European Journalists Call for Manifesto of Public Service Values In 2005 Broadcasting Battle

The European Federation of Journalists has called on politicians, public authorities and civil society groups to unite around a manifesto of public service values in defence of the European model of public service broadcasting.

In a statement issued today the EFJ says 2005 will be a crucial year in the struggle to defend public broadcasting, which faces new threats from trade liberalisation and political spin-doctors trying to manipulate public opinion.

“In 2005 the fight for pluralism and quality will define the struggle over the future of broadcasting,” says the EFJ, which says public broadcasting is under attack in almost every country of the region.

“We insist that the first principles of democracy and free expression are the driving force of European media. We need a manifesto of public service values that will not be sacrificed for commercial or political self interest.”

The EFJ says key values that made Europe the world’s leader in public broadcasting are under threat of political and corporate interference.

“Increasing pressure on public finances and the liberalisation of trade have had a negative impact on media all over Europe,” says the EFJ. Private media companies, desperate to maximise market share and increase commercial revenues, are seeking the end of all public funding for broadcasting. “If this happens European democracy will be the loser and quality will suffer,” says the EFJ.

The EFJ calls on political parties and national parliaments across Europe to adopt a Manifesto of Public Service Values for broadcasting that reaffirms:

  • Access for all to a range of high quality programmes, providing impartial news and information and programmes free from political and commercial pressures;

  • Pluralism and Quality and voices for all sections of the community;

  • Ownership in public hands and management that is financially transparent and accountable to the public;

  • Funding which guarantees freedom from commercial and political control and involves license fees or other independent public funding not subject to political manipulation.

  • Fairness at work, social justice and rights protection for journalists and all who work in the industry.

    “These are the basic principles that underpin public service values in media,” says the EFJ. The EFJ plans to join with the International Federation of Journalists to reinvigorate a global Public Service Broadcasting For All Campaign. New demands will be made on governments and civil society groups to take up the fight to defend public broadcasting.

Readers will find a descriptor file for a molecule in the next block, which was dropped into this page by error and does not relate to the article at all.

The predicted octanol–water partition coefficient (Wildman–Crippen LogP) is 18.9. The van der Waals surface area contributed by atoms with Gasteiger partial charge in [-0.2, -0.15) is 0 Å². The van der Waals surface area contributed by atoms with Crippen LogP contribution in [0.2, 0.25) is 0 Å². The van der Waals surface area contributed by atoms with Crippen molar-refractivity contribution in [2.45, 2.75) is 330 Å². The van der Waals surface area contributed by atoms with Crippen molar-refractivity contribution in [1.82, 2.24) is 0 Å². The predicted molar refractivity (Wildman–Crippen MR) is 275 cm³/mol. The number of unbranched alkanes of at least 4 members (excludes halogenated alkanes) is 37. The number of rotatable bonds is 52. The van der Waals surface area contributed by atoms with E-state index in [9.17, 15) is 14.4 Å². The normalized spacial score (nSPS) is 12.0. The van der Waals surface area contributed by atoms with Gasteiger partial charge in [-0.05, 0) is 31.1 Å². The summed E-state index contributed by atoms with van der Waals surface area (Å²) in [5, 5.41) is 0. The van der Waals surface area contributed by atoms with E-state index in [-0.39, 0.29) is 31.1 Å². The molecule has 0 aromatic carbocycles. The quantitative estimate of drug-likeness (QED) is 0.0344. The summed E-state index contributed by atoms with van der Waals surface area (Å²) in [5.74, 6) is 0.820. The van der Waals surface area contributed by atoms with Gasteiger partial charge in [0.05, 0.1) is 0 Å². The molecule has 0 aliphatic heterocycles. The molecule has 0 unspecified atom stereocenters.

The EFJ call for action comes after a year in which a growing crisis for public broadcasting has enveloped many countries of the European Union. “The broadcasting crisis has deepened in the newly-enlarged Europe. None of the state networks in the new member states has successfully made the transition to a genuinely public broadcasting system. As a result, the European public service model has been weakened.”

    Further evidence of weakness says the EFJ is found in the difficulties facing many of the bigger and more established broadcasters.

    “Even major players like the BBC, which announced almost 3,000 job cuts just a few weeks ago and is facing a major struggle over its Charter renewal next year, are under intolerable pressure. And in France, Spain, Portugal, Denmark, Italy and Germany, there are battles over the future of public broadcasting. It is time for politicians at home and across the European Union to defend public service values.”

    The EFJ says that technological change should be the springboard for a new era of public service and that digitalization, while changing the way media professionals work, should also lead to improved working conditions and better quality programming.

    “Instead, broadcast journalists find their jobs are less secure, they have to develop many new skills to accomplish tasks in a converged multimedia environment, and their intellectual property rights are undermined as media plunder their work for reuse and redistribution in new information systems,” says the EFJ. “That must change. We must use technology to liberate journalism, to provide more opportunities for investigative reporting and, above all, to improve the scope, reach and quality of programming.”

    The EFJ recognises that while a commercially-driven media market cannot guarantee per se a pluralistic media landscape, it is absolutely essential for a public broadcasting system to be clearly separate from state influence in order to provide diverse information, culture and quality content to citizens.

    The EFJ says the European Union, despite a legal basis for the protection of public broadcasting and cultural diversity, has not done enough to defend public service values.

    ”Public broadcasting is about people and about their right to independent, quality oriented and pluralistic information,” says the EFJ. “The European Union must put media pluralism and quality back on the agenda.”

    The EFJ says it will campaign vigorously during 2005 to fight off attacks by private media companies, and to ensure that public service values are restored to the heart of broadcasting policy – both within the public sector and within the private media.

    “European citizens deserve the best that democracy can provide – and that means a broad range of opinions, distilled through a high-quality system of professional and creative media which are sensitive to citizens’ needs and public service values. In 2005 journalists’ groups around Europe will take up this challenge.”

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